Scaffolding is a gentle yet chilly exploration of teenage life.
The feature-length narrative debut of writer-director Matan Yair, Scaffolding is a gentle yet chilly exploration of teenage life. Though it’s set in a small town outside Tel Aviv, U.S. audiences may find something universal in its tale of regional middle-class malaise.
Yair, a teacher and author in addition to filmmaker, cast his real-life student Asher Lax in the film’s lead role. The 16-year-old Asher, in addition to being a student, works as a laborer for his father Milo (Yaacov Cohen), who owns and operates a scaffolding business. Milo is a single parent with a criminal record and puts his son to work to keep him out of trouble and teach him how to run a business. It’s clear from the get-go that Asher has energy to spare but trouble focusing, and the film’s attention to attention deficit disorder (ADD) is timely and relatable.
At school, Asher is in a class filled with impaired and wayward students. Though the administration seems to have deemed them as lost causes, they have a caring teacher in Rami (Ami Smolarchik). The teacher’s infectious attentiveness eventually causes Asher, who’s initially resistant to the lessons of classic literature, to take an interest in his studies, but he veers off course when tragedy strikes.
Comparisons to Dead Poet’s Society are inevitable and accurate, but Scaffolding updates the concept for modern times. Part of Asher’s angst comes from simply being a teenager, but much of it also comes from the global disappearance of the middle class. Huge wealth gaps in almost every nation leaves teens wondering how they can lead a “normal” life, particularly when the pathway forged by the parents aren’t viable or attractive to them. Yair, though occasionally too on the nose with metaphor and sermonizing, effectively shows the ways that many adults, even those with good intentions, fail the young adults in their care.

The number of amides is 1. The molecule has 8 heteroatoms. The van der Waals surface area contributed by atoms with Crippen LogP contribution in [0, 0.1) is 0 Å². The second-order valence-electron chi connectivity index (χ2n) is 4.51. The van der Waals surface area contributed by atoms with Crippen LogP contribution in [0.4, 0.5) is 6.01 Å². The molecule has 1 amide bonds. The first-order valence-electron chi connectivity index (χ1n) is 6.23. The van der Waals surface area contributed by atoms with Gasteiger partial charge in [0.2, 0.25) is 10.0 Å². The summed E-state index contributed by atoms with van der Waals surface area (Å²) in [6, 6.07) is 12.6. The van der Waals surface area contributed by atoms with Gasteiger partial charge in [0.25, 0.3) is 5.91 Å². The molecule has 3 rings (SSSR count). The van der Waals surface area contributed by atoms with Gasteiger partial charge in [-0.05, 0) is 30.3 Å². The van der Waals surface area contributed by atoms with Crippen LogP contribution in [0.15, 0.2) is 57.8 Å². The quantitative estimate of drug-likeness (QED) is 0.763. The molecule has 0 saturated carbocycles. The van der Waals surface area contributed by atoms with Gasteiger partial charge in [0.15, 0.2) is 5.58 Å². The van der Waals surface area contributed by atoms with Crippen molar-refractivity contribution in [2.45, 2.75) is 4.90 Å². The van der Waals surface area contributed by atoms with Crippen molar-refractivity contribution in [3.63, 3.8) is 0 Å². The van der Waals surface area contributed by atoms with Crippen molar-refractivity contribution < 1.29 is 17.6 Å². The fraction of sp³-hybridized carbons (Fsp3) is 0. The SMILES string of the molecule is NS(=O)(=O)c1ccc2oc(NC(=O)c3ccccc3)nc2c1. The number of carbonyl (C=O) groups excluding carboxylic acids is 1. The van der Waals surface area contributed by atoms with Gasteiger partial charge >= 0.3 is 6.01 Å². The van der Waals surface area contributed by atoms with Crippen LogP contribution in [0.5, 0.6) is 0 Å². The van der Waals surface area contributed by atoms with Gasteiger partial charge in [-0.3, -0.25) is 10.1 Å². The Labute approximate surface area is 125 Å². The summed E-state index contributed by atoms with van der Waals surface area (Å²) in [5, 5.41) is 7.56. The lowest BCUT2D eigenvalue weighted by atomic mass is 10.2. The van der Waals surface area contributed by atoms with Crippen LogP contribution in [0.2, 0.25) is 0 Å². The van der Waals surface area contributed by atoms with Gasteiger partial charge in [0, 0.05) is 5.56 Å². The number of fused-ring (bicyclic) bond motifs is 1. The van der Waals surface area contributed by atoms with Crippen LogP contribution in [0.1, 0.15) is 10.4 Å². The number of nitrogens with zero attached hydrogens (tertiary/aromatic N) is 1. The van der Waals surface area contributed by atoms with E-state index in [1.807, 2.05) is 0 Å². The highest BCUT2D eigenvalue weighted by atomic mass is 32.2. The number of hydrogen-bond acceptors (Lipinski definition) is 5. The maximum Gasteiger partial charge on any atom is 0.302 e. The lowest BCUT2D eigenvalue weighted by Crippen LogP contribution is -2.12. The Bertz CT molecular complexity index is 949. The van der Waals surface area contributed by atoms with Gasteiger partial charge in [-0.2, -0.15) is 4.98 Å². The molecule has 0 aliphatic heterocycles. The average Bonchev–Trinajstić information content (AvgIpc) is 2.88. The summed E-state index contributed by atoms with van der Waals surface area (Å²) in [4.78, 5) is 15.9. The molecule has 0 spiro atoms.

With a feral energy and quiet vulnerability, Lax is completely believable in the lead role, using his expressive eyes to convey Asher’s hidden depths. Smolarchik is tasked with traversing the most heavy-handed parts of the script yet still comes across as endearing and very human. Yet it is Cohen who leaves the most lasting impression, as he so strongly conveys the struggle of fatherhood: he tries to be the best parent he can be even though he suffers from his own limitations and trauma.
Yair’s direction is perhaps overly realistic, and the verité style, when coupled with cinematographer Bartosz Bieniek’s chromatic lensing, leaves Scaffolding feeling chillier than it should. The presentation serves to keep the audience at an arm’s length rather than inviting us into the fold, and as a result the film’s most biting moments are relatively toothless. However, the central theme – that there is more than one model of masculinity in our world, is strong and felt throughout.